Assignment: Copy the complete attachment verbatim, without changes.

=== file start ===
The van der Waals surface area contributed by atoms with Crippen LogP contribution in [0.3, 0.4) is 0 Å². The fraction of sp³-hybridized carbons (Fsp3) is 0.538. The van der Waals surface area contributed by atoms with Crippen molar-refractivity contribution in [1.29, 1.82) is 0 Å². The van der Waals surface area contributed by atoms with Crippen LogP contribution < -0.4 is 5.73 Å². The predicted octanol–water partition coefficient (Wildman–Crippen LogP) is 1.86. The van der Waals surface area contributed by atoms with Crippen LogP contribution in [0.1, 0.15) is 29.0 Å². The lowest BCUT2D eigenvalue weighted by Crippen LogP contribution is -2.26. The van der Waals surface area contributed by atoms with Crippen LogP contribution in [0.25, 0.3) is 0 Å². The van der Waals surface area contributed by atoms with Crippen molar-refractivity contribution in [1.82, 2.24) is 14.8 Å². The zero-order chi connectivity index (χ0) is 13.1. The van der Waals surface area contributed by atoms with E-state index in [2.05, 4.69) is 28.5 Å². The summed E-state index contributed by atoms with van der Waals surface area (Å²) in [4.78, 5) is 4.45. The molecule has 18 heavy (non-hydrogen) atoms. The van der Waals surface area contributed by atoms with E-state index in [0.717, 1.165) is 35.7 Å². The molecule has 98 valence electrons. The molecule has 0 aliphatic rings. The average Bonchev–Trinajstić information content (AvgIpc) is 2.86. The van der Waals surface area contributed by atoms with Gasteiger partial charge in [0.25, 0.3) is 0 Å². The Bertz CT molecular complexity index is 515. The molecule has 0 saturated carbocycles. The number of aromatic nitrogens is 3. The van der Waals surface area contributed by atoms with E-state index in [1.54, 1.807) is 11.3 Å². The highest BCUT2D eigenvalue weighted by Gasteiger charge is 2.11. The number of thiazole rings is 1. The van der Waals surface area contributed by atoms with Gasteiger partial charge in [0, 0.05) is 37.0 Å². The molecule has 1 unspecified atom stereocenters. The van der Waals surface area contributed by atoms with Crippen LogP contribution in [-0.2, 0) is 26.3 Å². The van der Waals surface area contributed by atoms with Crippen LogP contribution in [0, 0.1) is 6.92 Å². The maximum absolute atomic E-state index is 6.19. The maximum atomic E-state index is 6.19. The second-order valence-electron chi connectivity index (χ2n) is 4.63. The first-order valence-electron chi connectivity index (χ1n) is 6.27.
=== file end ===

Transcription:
The van der Waals surface area contributed by atoms with Crippen LogP contribution in [0.3, 0.4) is 0 Å². The fraction of sp³-hybridized carbons (Fsp3) is 0.538. The van der Waals surface area contributed by atoms with Crippen molar-refractivity contribution in [1.29, 1.82) is 0 Å². The van der Waals surface area contributed by atoms with Crippen LogP contribution < -0.4 is 5.73 Å². The predicted octanol–water partition coefficient (Wildman–Crippen LogP) is 1.86. The van der Waals surface area contributed by atoms with Crippen LogP contribution in [0.1, 0.15) is 29.0 Å². The lowest BCUT2D eigenvalue weighted by Crippen LogP contribution is -2.26. The van der Waals surface area contributed by atoms with Crippen LogP contribution in [0.25, 0.3) is 0 Å². The van der Waals surface area contributed by atoms with Crippen molar-refractivity contribution in [1.82, 2.24) is 14.8 Å². The zero-order chi connectivity index (χ0) is 13.1. The van der Waals surface area contributed by atoms with E-state index in [2.05, 4.69) is 28.5 Å². The summed E-state index contributed by atoms with van der Waals surface area (Å²) in [4.78, 5) is 4.45. The molecule has 18 heavy (non-hydrogen) atoms. The van der Waals surface area contributed by atoms with E-state index in [0.717, 1.165) is 35.7 Å². The molecule has 98 valence electrons. The molecule has 0 aliphatic rings. The average Bonchev–Trinajstić information content (AvgIpc) is 2.86. The van der Waals surface area contributed by atoms with Gasteiger partial charge in [0.25, 0.3) is 0 Å². The Bertz CT molecular complexity index is 515. The molecule has 0 saturated carbocycles. The number of aromatic nitrogens is 3. The van der Waals surface area contributed by atoms with E-state index in [1.54, 1.807) is 11.3 Å². The highest BCUT2D eigenvalue weighted by Gasteiger charge is 2.11. The number of thiazole rings is 1. The van der Waals surface area contributed by atoms with Gasteiger partial charge in [0, 0.05) is 37.0 Å². The molecule has 1 unspecified atom stereocenters. The van der Waals surface area contributed by atoms with Crippen LogP contribution in [-0.2, 0) is 26.3 Å². The van der Waals surface area contributed by atoms with Crippen LogP contribution in [0, 0.1) is 6.92 Å². The maximum absolute atomic E-state index is 6.19. The maximum atomic E-state index is 6.19. The second-order valence-electron chi connectivity index (χ2n) is 4.63. The first-order valence-electron chi connectivity index (χ1n) is 6.27.